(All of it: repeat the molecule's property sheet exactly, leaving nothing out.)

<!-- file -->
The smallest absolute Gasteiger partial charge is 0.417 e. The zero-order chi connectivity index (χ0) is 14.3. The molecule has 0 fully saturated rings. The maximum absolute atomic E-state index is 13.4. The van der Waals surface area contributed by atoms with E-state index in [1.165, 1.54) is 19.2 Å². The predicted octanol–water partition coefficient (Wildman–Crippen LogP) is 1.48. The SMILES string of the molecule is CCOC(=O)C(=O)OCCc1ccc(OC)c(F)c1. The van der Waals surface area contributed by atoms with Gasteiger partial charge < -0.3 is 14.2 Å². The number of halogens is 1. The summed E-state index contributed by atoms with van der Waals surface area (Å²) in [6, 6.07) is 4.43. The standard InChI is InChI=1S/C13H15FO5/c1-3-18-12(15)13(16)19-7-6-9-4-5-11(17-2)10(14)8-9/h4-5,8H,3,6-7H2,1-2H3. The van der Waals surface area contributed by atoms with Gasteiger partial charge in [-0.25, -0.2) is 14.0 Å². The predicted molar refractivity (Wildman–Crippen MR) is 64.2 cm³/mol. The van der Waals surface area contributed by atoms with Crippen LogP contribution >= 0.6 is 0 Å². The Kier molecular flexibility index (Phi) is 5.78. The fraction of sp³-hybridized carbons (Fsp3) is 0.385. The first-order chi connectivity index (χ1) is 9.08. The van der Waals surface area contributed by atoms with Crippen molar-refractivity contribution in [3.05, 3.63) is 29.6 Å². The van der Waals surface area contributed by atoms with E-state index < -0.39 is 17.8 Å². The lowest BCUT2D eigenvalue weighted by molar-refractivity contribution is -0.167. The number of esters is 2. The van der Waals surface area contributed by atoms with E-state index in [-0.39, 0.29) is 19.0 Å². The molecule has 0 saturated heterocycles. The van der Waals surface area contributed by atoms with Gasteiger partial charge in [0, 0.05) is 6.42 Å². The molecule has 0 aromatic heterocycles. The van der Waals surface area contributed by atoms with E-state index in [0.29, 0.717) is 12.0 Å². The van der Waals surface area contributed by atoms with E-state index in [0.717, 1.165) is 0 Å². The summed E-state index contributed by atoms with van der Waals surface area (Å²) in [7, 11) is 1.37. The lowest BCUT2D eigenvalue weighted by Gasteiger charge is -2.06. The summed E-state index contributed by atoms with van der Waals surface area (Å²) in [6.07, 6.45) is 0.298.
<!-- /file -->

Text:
The smallest absolute Gasteiger partial charge is 0.417 e. The zero-order chi connectivity index (χ0) is 14.3. The molecule has 0 fully saturated rings. The maximum absolute atomic E-state index is 13.4. The van der Waals surface area contributed by atoms with E-state index in [1.165, 1.54) is 19.2 Å². The predicted octanol–water partition coefficient (Wildman–Crippen LogP) is 1.48. The SMILES string of the molecule is CCOC(=O)C(=O)OCCc1ccc(OC)c(F)c1. The van der Waals surface area contributed by atoms with Gasteiger partial charge < -0.3 is 14.2 Å². The number of halogens is 1. The summed E-state index contributed by atoms with van der Waals surface area (Å²) in [6, 6.07) is 4.43. The standard InChI is InChI=1S/C13H15FO5/c1-3-18-12(15)13(16)19-7-6-9-4-5-11(17-2)10(14)8-9/h4-5,8H,3,6-7H2,1-2H3. The van der Waals surface area contributed by atoms with Gasteiger partial charge in [-0.25, -0.2) is 14.0 Å². The predicted molar refractivity (Wildman–Crippen MR) is 64.2 cm³/mol. The van der Waals surface area contributed by atoms with Crippen LogP contribution >= 0.6 is 0 Å². The Kier molecular flexibility index (Phi) is 5.78. The fraction of sp³-hybridized carbons (Fsp3) is 0.385. The first-order chi connectivity index (χ1) is 9.08. The van der Waals surface area contributed by atoms with Crippen molar-refractivity contribution in [3.05, 3.63) is 29.6 Å². The van der Waals surface area contributed by atoms with E-state index < -0.39 is 17.8 Å². The lowest BCUT2D eigenvalue weighted by molar-refractivity contribution is -0.167. The number of esters is 2. The van der Waals surface area contributed by atoms with E-state index in [-0.39, 0.29) is 19.0 Å². The molecule has 0 saturated heterocycles. The van der Waals surface area contributed by atoms with Gasteiger partial charge in [0, 0.05) is 6.42 Å². The molecule has 0 aromatic heterocycles. The van der Waals surface area contributed by atoms with E-state index in [0.29, 0.717) is 12.0 Å². The van der Waals surface area contributed by atoms with E-state index in [0.717, 1.165) is 0 Å². The summed E-state index contributed by atoms with van der Waals surface area (Å²) in [7, 11) is 1.37. The lowest BCUT2D eigenvalue weighted by Gasteiger charge is -2.06. The summed E-state index contributed by atoms with van der Waals surface area (Å²) in [6.07, 6.45) is 0.298.